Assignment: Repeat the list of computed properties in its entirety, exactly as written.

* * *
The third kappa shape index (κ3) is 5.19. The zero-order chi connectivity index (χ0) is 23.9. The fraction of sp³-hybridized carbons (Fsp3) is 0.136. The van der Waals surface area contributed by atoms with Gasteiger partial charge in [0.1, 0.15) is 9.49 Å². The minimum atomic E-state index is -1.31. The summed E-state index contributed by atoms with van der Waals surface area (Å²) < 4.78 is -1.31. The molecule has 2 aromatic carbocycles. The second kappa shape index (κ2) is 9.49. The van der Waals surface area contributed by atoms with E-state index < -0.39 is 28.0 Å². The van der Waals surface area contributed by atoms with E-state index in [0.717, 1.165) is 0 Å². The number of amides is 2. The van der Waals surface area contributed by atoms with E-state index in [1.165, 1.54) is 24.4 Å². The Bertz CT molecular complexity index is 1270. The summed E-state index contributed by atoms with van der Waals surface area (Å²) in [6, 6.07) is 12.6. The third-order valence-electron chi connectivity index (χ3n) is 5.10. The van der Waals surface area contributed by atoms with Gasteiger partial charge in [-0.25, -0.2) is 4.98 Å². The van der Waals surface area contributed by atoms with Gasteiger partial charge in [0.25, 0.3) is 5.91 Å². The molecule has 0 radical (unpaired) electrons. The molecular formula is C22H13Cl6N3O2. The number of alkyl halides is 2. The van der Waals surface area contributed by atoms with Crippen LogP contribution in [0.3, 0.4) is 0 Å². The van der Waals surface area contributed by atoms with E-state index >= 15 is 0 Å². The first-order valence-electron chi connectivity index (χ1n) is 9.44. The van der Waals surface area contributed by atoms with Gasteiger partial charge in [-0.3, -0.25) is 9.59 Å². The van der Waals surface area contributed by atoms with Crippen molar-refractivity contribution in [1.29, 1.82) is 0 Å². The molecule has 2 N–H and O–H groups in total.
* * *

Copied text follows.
The third kappa shape index (κ3) is 5.19. The zero-order chi connectivity index (χ0) is 23.9. The fraction of sp³-hybridized carbons (Fsp3) is 0.136. The van der Waals surface area contributed by atoms with Gasteiger partial charge in [0.1, 0.15) is 9.49 Å². The minimum atomic E-state index is -1.31. The summed E-state index contributed by atoms with van der Waals surface area (Å²) < 4.78 is -1.31. The molecule has 2 aromatic carbocycles. The second kappa shape index (κ2) is 9.49. The van der Waals surface area contributed by atoms with E-state index < -0.39 is 28.0 Å². The van der Waals surface area contributed by atoms with E-state index in [0.717, 1.165) is 0 Å². The number of amides is 2. The van der Waals surface area contributed by atoms with E-state index in [1.165, 1.54) is 24.4 Å². The Bertz CT molecular complexity index is 1270. The summed E-state index contributed by atoms with van der Waals surface area (Å²) in [6, 6.07) is 12.6. The third-order valence-electron chi connectivity index (χ3n) is 5.10. The van der Waals surface area contributed by atoms with Gasteiger partial charge in [-0.25, -0.2) is 4.98 Å². The van der Waals surface area contributed by atoms with Gasteiger partial charge in [0.25, 0.3) is 5.91 Å². The molecule has 0 radical (unpaired) electrons. The molecular formula is C22H13Cl6N3O2. The number of alkyl halides is 2. The van der Waals surface area contributed by atoms with Crippen LogP contribution in [0.3, 0.4) is 0 Å². The van der Waals surface area contributed by atoms with E-state index >= 15 is 0 Å². The first-order valence-electron chi connectivity index (χ1n) is 9.44. The van der Waals surface area contributed by atoms with Gasteiger partial charge in [-0.3, -0.25) is 9.59 Å². The van der Waals surface area contributed by atoms with Crippen molar-refractivity contribution in [1.29, 1.82) is 0 Å². The molecule has 2 N–H and O–H groups in total.